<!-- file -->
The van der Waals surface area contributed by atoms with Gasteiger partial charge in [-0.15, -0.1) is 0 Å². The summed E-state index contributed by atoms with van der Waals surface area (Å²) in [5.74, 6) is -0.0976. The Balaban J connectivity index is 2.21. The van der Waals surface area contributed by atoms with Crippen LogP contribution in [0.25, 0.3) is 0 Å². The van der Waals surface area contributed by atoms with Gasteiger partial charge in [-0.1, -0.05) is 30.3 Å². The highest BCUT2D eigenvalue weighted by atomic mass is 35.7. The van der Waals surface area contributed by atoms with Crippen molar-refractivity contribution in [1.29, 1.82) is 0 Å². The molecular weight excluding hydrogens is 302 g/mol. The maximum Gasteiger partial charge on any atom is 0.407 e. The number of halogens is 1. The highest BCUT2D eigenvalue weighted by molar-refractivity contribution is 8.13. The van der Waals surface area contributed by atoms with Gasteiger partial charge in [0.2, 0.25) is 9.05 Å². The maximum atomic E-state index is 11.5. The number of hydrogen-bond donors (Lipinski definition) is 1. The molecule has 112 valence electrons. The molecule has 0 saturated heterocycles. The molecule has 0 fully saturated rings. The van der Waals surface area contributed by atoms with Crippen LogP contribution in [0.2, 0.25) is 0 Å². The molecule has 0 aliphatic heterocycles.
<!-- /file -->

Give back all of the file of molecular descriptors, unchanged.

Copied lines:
The van der Waals surface area contributed by atoms with Gasteiger partial charge in [-0.15, -0.1) is 0 Å². The summed E-state index contributed by atoms with van der Waals surface area (Å²) in [5.74, 6) is -0.0976. The Balaban J connectivity index is 2.21. The van der Waals surface area contributed by atoms with Crippen LogP contribution in [0.25, 0.3) is 0 Å². The van der Waals surface area contributed by atoms with Gasteiger partial charge in [-0.1, -0.05) is 30.3 Å². The highest BCUT2D eigenvalue weighted by atomic mass is 35.7. The van der Waals surface area contributed by atoms with Crippen molar-refractivity contribution in [1.29, 1.82) is 0 Å². The molecular weight excluding hydrogens is 302 g/mol. The maximum Gasteiger partial charge on any atom is 0.407 e. The number of halogens is 1. The highest BCUT2D eigenvalue weighted by molar-refractivity contribution is 8.13. The van der Waals surface area contributed by atoms with Gasteiger partial charge in [0.2, 0.25) is 9.05 Å². The maximum atomic E-state index is 11.5. The number of hydrogen-bond donors (Lipinski definition) is 1. The molecule has 112 valence electrons. The molecule has 0 saturated heterocycles. The molecule has 0 fully saturated rings. The van der Waals surface area contributed by atoms with Crippen LogP contribution in [0.2, 0.25) is 0 Å². The molecule has 0 aliphatic heterocycles.